Global Report on Results
NCA accompanies churches in their pursuit of peace
With the support of NCA, South Sudan Council of Churches (SSCC) engaged in a number of peace advocacy initiatives in 2015. Twelve of its members and the South Sudan Islamic Council (SSIC) formed an inter-faith peace delegation, which acquired observer status at the IGAD-led peace mediation in Addis Ababa. On several occasions the delegation contributed to resuming stalled peace negotiations.
NCA coordinated the organisational development of SSCC on behalf of other ACT members due to the strong relations we have developed with member churches and SSCC’s stakeholders. In this role, NCA was instrumental in forging a unity of purpose within the member churches of SSCC, as well as in facilitating the linkages to and coordination with WCC’s network, as well as with the Catholic Church network. A key step in the organizational development of SSCC in 2015 was its change of leadership. This resulted from a long-running process within the member churches and reconfirmed the churches’ ownership of SSCC as a joint platform. Strengthening SSCC’s organizational capacity is key given that they operate across ethnic fault lines and that churches in South-Sudan constitute an important civil society actor given they are both representative and have space from authorities to operate.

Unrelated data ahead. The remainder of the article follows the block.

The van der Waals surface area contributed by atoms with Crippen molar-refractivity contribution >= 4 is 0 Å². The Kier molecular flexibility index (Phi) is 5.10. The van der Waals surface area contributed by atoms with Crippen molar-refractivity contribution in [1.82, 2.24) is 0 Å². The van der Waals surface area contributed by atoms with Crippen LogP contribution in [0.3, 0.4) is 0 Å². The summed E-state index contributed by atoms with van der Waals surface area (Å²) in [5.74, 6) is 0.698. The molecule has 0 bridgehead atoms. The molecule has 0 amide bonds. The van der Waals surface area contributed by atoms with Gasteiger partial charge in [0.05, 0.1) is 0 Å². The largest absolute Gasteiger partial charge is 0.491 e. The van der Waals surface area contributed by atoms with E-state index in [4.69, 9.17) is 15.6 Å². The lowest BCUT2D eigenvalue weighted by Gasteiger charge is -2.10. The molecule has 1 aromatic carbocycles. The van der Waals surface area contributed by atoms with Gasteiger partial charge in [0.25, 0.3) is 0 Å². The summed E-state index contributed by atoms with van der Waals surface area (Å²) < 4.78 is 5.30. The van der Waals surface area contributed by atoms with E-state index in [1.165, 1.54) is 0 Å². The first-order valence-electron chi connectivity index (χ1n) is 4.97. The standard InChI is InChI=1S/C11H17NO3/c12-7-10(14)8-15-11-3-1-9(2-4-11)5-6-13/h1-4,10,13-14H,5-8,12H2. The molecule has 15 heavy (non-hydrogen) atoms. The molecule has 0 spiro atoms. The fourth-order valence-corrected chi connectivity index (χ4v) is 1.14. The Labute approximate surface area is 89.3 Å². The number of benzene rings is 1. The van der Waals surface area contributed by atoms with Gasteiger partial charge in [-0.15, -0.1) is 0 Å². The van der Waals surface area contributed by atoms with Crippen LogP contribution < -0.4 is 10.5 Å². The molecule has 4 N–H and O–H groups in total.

The renewed momentum created by the above-mentioned processes was manifested in June when the SSCC coordinated an ecumenical church leaders’ retreat in Kigali, Rwanda, to reflect and propose a plan to achieve peace and reconciliation in South Sudan. Participants at the retreat developed a joint Kigali Statement of Intent, which formed the basis for developing a joint long-term action plan. In the statement the churches welcomed the potential of the Agreement on Resolution of Conflict in South Sudan (ARCISS), which was signed later in August, while warning that true peace would require the parties to the agreement to respect their commitments as well as the voice of the South Sudanese people for peace. The statement stressed the limita tions of the agreement as a political process, as its form and content are not aligned with the aspirations of South Sudanese people. It is rather seen as a compromise between the parties to the agreement. The Kigali Statement of Intent committed the churches to clearly contribute to resolving the conflicts in South Sudan, to build peace and to reconcile communities. NCA, together with the core group, assisted the SSCC in developing an action plan for peace based on the Kigali Statement of Intent. The plan is made up of the three pillars of reconciliation, of safe space for dialogue between conflicting parties, and of peace advocacy.Back